Mexico is also a key player in another, emergent free trade bloc. The leading Latin American economies in the region with a Pacific coastline, Mexico, Colombia, Peru and Chile have combined to form the Pacific Alliance, an agreement looking to reduce tariffs and increase free trade and movement of persons.

The presidents of Mexico, Colombia, Chile and Peru at a Pacific Alliance Summit in Santiago de Chile. Courtesy of PresidenciaMX 2012-2018, via Wikimedia Commons

The presidents of Mexico, Colombia, Chile and Peru at a Pacific Alliance Summit in Santiago de Chile. Photo source: PresidenciaMX 2012-2018 via Wikimedia Commons.

However, the potential difficulty of the Pacific Alliance is that these nations all compete to export similar commodities to similar markets, and also compete for foreign investment.

Taking Colombia as a case study, President Juan Manuel Santos is asserting the idea to international businesses that ‘Colombia is open for investors’. However, despite Colombia continuing to push for further free trade agreements (FTAs), the jury is out as to how much they benefit the country, particularly in agricultural production.

August last year saw farmers leave the provinces to protest in the capital, Bogotá. One of the key contributors was the impact that removing tariffs on imported goods from the US, as a result of the FTA is having on local producers. Granted, Colombia’s difficult and diverse geography makes infrastructural development difficult and expensive, but when producers in a much weaker economy cannot compete on price in the domestic market with products from the world’s most prosperous country, questions need to be asked and answered as to why there are no effective public policies to combat this trend.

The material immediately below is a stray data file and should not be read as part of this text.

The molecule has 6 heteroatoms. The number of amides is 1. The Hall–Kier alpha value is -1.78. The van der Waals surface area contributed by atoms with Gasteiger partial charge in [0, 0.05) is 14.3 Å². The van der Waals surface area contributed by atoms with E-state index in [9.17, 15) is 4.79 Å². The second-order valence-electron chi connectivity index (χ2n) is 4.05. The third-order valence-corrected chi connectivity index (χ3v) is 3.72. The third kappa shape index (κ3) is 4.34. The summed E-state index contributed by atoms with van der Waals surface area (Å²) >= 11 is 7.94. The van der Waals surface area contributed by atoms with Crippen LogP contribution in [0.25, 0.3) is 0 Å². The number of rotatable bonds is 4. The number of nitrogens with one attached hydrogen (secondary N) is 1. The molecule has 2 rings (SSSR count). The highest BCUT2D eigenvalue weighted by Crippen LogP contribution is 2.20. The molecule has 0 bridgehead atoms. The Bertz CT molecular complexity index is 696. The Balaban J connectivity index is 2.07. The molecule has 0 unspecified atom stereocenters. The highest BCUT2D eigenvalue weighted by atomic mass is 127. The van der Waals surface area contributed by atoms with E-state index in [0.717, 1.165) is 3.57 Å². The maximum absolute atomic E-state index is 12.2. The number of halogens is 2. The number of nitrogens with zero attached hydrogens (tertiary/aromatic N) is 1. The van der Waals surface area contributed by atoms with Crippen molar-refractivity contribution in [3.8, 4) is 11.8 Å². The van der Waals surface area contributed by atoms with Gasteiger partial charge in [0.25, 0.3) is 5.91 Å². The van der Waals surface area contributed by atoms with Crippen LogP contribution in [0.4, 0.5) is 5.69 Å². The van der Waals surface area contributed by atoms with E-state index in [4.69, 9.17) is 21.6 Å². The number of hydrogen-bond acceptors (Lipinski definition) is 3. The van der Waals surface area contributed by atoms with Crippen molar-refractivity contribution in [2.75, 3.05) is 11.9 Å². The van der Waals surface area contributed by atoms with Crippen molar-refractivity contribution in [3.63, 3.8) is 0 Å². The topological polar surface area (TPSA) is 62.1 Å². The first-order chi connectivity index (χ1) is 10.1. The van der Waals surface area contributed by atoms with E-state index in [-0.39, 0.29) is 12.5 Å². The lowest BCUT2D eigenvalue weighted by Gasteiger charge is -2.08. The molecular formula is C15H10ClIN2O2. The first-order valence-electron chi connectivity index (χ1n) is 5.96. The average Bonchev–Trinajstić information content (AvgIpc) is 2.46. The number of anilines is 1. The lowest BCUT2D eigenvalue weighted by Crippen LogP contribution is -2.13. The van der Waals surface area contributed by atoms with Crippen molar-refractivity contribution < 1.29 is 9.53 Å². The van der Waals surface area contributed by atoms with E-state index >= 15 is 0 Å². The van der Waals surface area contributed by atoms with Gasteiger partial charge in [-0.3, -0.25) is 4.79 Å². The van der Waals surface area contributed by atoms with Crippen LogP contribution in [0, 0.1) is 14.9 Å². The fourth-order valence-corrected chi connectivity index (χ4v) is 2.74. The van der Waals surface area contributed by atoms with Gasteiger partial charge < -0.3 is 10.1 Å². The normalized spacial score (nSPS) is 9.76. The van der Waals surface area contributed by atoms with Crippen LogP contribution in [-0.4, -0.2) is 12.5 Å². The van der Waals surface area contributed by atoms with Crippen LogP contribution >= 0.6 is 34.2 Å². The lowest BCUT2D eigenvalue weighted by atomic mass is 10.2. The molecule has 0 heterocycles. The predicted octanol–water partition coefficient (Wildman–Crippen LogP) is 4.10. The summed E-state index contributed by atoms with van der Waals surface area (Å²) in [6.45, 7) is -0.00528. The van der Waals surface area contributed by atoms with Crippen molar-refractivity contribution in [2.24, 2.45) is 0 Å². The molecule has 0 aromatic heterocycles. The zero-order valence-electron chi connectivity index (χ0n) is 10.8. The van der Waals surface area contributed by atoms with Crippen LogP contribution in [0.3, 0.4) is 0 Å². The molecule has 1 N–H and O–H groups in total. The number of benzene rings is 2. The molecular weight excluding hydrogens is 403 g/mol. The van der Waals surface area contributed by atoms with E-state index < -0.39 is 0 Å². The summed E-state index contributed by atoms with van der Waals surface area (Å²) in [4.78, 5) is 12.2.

This also highlights the chronic inability of Colombia to realise its agricultural potential. Colombia has the land and the climate to generate a wide-range of food produce for both a domestic and an overseas market, but its debilitating lack of infrastructure precludes development. To use just one example, whilst the Andes provide a significant challenge, the country does not have a road system that adequately links Bogotá with two major cities to the west; Medellín and Cali.

Like Mexico, Colombia is showing strong macro-economic growth, but is beginning to slow. The peso is weaker than it has been for several years, reflecting a decline in investor confidence. Much of this stems from the uncertainty surrounding the government’s peace talks with the FARC guerrilla rebels. Should they fail, confidence may keep diminishing. Even if they succeed, the post-conflict political picture is murky and perilously difficult to predict.

Both Mexico and Colombia’s potential is stymied by internal conflict and corruption. To continue to develop, both need to rely less on commodities exports and foreign investment, and turn instead to trying to generate their own technological innovation as the engines of economic growth.